Cybersecurity: It's about when, not if

In our increasingly connected world cybersecurity is more important than ever - a fact that is becoming more apparent as our dependence on the internet grows and prolific attacks consistently make the front page.

This week we stepped away from sensationalist headlines to the reality of the situation with some very switched on experts in the field.

The reality of cybersecurity

We kicked off the week with a trip to Unitec to visit the Cyber Security Research Centre. As the first of its kind in the country, the centre has become a focal point for cybersecurity research in New Zealand.

Professor Hossein Sarrafzadeh, Unitec Head of Computing and co-director of the centre, introduced us to some of the team and the work the lab is doing, including advancing threat detection, computational intelligence for cybersecurity, and mitigating fall-out of security breaches.

We also got a peek into Unitec's Smart Lab, where researchers are exploring and developing various technologies and tools around intelligent algorithms and machine learning. The team shared their work on noise cancellation technology, voice software for people with disabilities, and identity recognition tools that go beyond facial features.

Back at the Tech Futures Lab headquarters, the candidates had sessions with Laura Bell and Erica Anderson, two industry experts we work with here at Tech Futures Lab.

Between them, Erica and Laura proved to demystify cybersecurity and get rid of the over-technical vagueness that tends to attach itself to this topic.

The group looked at risk; threat agents and actors, otherwise known as the people behind the attacks; compliance and operation from a realistic point of view; how to grow a company so it is scalable; and the human component - our biases and behaviours and how this plays into security.

Each session added to the overall theme that security isn't something that exists in isolation and needs to be viewed holistically.

Joining Erica and Laura were guest speakers from a range of different backgrounds.

First off the bat was Matt Olsen, Senior Manager of Cyber from EY, followed by Emily Wang, Datacom Principle Architect, and Peter Bailey, General Manager from Aura Information Security.

Matt Olsen looked at how cybersecurity is evolving and what's happening in regards to the Internet of Things, cyber insurance, the shift to as-a-service offerings and targets to the financial services sector.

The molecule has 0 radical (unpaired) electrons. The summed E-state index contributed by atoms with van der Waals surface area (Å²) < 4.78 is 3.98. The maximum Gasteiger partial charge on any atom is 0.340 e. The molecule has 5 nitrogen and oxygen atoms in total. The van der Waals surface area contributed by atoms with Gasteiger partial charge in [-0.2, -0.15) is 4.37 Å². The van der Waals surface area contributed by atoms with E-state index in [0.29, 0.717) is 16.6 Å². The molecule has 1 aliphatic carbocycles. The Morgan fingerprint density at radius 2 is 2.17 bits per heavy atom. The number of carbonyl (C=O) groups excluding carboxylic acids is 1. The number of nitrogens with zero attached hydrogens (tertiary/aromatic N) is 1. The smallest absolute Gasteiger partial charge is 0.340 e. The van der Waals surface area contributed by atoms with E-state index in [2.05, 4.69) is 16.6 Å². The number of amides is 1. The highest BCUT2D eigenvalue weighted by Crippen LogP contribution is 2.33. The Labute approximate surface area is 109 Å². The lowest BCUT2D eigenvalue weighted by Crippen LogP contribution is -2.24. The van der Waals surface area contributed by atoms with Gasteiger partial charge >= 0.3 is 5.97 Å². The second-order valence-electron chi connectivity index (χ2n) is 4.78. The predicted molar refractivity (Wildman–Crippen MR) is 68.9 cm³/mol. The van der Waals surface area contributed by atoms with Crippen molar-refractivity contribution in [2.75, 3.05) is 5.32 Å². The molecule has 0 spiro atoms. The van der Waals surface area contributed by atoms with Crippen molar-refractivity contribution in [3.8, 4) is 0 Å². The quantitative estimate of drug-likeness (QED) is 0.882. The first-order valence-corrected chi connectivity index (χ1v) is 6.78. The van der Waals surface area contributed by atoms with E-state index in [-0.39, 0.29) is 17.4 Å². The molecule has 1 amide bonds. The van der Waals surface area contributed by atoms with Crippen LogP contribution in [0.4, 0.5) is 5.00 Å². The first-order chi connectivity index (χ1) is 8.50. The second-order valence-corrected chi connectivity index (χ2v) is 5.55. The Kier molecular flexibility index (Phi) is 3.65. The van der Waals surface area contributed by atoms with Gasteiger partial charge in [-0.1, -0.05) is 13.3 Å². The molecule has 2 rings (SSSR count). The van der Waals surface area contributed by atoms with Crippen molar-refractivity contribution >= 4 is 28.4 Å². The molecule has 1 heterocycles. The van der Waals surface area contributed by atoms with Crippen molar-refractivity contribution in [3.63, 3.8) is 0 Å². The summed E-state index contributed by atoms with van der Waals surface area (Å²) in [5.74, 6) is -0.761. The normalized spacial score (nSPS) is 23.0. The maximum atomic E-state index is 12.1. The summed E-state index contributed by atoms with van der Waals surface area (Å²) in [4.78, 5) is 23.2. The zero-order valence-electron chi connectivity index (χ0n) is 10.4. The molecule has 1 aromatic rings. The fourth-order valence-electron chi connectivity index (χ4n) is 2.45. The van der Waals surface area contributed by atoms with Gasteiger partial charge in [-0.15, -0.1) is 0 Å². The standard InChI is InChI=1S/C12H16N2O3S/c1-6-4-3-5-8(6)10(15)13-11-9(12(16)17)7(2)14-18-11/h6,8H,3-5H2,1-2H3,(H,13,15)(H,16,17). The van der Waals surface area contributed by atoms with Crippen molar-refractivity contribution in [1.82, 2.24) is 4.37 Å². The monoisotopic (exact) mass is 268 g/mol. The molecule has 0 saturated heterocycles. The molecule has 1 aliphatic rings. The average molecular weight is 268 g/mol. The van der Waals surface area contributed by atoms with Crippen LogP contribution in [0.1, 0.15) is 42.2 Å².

Emily Wang leads a mobile innovation team and has a keen focus on cybersecurity. With Emily we learnt about app development, the importance of being fluid when the threat landscape is growing rapidly, and the bigger picture of disruption.

Finishing up our cybersecurity week was Peter Bailey from Aura. He talked our candidates through security from a business standpoint, highlighting recent attacks on NZ soil and beyond, and how the threat landscape is developing.

Virtual reality, thought-controlled software and drones

Our Tech News morning sessions saw our candidates having fun with virtual reality headsets and Thought-Wired's brainwave-controlled software, as well as having a lively conversation about the impact of the fourth industrial revolution on women for International Women's Day.

We also found out more about drones and the reality of the application of this tech with Geoff Lamb and Cameron Baker of Yamaha Motor New Zealand. The pair brought their RMAX drone to the Tech Futures Lab headquarters so we could see the device up close and personal.

For our Fireside Chats we welcomed in Francis Kaitano, IAG Information Security Manager, who shared his insights into securing an organisation, the importance of digital trust, and the significance of culture.

We also had a session with Anna Campbell, Chief People Officer of The Warehouse Group, about the future of work and the retail space. She gave us a view into how this industry is being radically disrupted and how the organisation is responding.

Gathering evidence and fleshing out ideas

At this stage of the course our candidates are focused on gathering evidence to understand their target market and research their project idea further. This week the group met with their advisor and discussed their research process and key findings.

Next week marks the halfway point of the first 12 weeks of the course and will see our candidates presenting their evidence to the group, while also learning about the core topic of Machine Learning and AI.

We'll keep you up to date with what's happening at Tech Futures Lab on our social media sites and our blog. If you want to know more about the programme, get in touch with the team.


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Tech Futures Lab is an education facility of The Mind Lab, a NZQA registered Tertiary Education Organisation under the provisions of the Education Act 1989. Candidates who are studying on a programme delivered by Tech Futures Lab are enrolled with The Mind Lab.

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